But with last night’s successful launch, SpaceX has now flown 50 Falcon-class orbital missions in the year’s 30th week, counting 48 single-stick Falcon 9s and a pair of Falcon Heavy flights in January and April. That equates to a launch every 4.18 days, a substantial uptick over last year’s personal-best-beating achievement of 5.98 days.
Putting that into context, SpaceX took until early November in 2022 to reach 50 launches. And in 2021, the Hawthorne, Calif.-based organization achieved “only” 31 flights across the span of an entire calendar year.
So far in 2023, a total of 28 dedicated flights have launched 1,200-plus flat-packed Starlinks, including eight V2 Mini batches. Eight geostationary-bound missions successfully delivered eight large communications satellites—two of which were dual-stacked on a single mission—and a highly classified payload for the Space Force.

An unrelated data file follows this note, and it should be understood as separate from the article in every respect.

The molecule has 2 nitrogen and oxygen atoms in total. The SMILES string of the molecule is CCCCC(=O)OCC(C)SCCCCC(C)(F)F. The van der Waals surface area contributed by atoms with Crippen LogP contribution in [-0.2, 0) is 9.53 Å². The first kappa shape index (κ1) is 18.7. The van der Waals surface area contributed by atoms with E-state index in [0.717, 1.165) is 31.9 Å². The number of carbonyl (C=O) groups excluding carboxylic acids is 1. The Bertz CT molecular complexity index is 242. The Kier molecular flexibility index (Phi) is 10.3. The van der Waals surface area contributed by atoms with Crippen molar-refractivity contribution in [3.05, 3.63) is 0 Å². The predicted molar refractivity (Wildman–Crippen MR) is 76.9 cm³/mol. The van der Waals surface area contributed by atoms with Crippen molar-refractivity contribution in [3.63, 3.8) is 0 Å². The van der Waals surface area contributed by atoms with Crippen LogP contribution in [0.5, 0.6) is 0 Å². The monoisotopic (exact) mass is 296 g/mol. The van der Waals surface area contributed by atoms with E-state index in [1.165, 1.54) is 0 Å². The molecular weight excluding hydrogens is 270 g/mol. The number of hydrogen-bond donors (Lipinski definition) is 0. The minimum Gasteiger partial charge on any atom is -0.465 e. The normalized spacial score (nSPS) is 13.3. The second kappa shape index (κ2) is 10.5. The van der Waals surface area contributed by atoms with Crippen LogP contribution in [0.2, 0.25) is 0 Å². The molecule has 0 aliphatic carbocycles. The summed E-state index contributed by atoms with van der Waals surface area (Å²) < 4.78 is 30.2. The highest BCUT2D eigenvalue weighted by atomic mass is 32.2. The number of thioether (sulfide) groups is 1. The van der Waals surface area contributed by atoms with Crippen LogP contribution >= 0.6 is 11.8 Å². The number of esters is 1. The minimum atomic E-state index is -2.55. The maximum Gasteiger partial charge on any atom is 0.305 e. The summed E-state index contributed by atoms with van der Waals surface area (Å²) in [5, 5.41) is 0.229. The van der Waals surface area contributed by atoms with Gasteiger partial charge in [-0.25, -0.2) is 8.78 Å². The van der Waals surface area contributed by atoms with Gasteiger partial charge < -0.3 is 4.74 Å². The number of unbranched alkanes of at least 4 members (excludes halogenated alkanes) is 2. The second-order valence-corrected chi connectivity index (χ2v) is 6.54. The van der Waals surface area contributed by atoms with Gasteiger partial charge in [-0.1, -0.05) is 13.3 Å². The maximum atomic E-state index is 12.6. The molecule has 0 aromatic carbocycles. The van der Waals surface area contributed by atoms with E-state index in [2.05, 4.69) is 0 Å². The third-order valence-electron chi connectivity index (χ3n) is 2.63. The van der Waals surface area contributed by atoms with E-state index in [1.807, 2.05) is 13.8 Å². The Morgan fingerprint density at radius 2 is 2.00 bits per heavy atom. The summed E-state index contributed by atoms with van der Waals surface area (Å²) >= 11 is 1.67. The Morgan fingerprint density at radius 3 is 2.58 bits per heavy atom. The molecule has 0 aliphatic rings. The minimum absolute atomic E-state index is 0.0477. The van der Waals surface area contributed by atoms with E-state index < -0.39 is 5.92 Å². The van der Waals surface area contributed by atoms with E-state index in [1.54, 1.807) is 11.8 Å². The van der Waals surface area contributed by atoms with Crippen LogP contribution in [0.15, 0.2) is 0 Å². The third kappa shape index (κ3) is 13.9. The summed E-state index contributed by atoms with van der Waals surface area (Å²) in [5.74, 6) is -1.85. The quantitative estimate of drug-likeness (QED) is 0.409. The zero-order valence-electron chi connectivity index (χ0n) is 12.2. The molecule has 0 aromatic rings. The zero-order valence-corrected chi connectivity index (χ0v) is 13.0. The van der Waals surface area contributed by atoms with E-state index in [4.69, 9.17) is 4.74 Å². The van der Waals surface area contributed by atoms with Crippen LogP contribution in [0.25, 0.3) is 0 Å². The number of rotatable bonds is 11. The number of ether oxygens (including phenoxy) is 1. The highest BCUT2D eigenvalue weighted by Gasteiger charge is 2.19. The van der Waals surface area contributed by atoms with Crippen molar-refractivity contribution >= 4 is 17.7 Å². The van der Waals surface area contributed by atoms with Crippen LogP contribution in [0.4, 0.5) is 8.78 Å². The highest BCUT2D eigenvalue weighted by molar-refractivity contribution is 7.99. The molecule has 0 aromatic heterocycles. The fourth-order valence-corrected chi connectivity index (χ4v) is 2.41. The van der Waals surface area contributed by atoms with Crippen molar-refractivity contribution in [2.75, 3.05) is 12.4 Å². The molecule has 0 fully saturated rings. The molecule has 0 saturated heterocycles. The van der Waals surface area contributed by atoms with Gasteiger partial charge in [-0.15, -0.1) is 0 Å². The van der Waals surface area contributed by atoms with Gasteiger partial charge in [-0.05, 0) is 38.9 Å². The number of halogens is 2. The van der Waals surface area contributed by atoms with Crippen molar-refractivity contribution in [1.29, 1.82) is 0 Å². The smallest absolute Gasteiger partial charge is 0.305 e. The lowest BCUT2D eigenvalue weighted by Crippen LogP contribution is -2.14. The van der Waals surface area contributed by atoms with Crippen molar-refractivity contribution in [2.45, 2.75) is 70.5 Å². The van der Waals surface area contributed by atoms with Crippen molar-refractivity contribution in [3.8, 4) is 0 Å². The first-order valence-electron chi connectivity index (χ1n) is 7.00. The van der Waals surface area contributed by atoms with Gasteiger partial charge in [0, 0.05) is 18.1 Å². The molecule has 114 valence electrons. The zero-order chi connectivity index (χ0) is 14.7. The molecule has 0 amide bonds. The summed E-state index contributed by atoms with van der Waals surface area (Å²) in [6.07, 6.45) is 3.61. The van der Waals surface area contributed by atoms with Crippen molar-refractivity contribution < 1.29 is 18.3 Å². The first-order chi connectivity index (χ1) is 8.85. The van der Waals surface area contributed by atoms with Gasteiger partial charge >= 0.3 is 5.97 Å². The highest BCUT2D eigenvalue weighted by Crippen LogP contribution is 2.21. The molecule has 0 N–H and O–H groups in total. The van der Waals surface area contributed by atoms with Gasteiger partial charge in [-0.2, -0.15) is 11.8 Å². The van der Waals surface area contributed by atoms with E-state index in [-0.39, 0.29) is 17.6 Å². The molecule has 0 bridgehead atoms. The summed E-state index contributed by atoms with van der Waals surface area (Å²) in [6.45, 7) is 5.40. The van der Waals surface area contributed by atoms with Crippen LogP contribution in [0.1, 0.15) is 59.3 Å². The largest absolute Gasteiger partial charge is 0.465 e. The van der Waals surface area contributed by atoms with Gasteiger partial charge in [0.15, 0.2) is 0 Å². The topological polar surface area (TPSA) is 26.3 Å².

Two crewed and a pair of uncrewed flights have headed to the International Space Station (ISS), including historic Ax-2 in late May, the first all-private orbital mission commanded by a woman. Other accolades included the first booster cores to log a 16th launch, the shortest interval ever achieved—just four hours—between pairs of missions, the first eight-launch months and a record-setting cadence of flights out of Vandenberg Space Force Base, Calif.